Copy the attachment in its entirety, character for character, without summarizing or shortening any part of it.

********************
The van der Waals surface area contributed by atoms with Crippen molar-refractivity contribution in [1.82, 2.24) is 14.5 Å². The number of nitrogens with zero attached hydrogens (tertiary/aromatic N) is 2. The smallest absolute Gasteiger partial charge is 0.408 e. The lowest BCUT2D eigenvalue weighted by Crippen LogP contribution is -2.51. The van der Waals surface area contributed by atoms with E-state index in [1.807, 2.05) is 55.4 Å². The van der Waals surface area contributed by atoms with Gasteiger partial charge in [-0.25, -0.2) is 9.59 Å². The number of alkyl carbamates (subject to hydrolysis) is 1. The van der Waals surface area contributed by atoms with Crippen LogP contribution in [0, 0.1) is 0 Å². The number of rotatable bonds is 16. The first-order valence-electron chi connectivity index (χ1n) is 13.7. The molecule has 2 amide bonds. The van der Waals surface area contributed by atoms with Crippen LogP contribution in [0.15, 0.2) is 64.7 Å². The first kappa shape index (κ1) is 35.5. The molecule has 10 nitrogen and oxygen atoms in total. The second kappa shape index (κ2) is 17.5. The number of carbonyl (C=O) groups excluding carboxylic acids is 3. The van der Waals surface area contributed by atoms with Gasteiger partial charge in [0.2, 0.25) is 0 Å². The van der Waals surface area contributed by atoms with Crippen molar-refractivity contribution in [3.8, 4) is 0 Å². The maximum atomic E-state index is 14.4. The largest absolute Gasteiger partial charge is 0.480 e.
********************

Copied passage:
The van der Waals surface area contributed by atoms with Crippen molar-refractivity contribution in [1.82, 2.24) is 14.5 Å². The number of nitrogens with zero attached hydrogens (tertiary/aromatic N) is 2. The smallest absolute Gasteiger partial charge is 0.408 e. The lowest BCUT2D eigenvalue weighted by Crippen LogP contribution is -2.51. The van der Waals surface area contributed by atoms with E-state index in [1.807, 2.05) is 55.4 Å². The van der Waals surface area contributed by atoms with Gasteiger partial charge in [-0.25, -0.2) is 9.59 Å². The number of alkyl carbamates (subject to hydrolysis) is 1. The van der Waals surface area contributed by atoms with Crippen LogP contribution in [0, 0.1) is 0 Å². The number of rotatable bonds is 16. The first-order valence-electron chi connectivity index (χ1n) is 13.7. The molecule has 2 amide bonds. The van der Waals surface area contributed by atoms with Crippen LogP contribution in [0.15, 0.2) is 64.7 Å². The first kappa shape index (κ1) is 35.5. The molecule has 10 nitrogen and oxygen atoms in total. The second kappa shape index (κ2) is 17.5. The number of carbonyl (C=O) groups excluding carboxylic acids is 3. The van der Waals surface area contributed by atoms with Gasteiger partial charge in [0.2, 0.25) is 0 Å². The van der Waals surface area contributed by atoms with Crippen molar-refractivity contribution in [3.8, 4) is 0 Å². The maximum atomic E-state index is 14.4. The largest absolute Gasteiger partial charge is 0.480 e.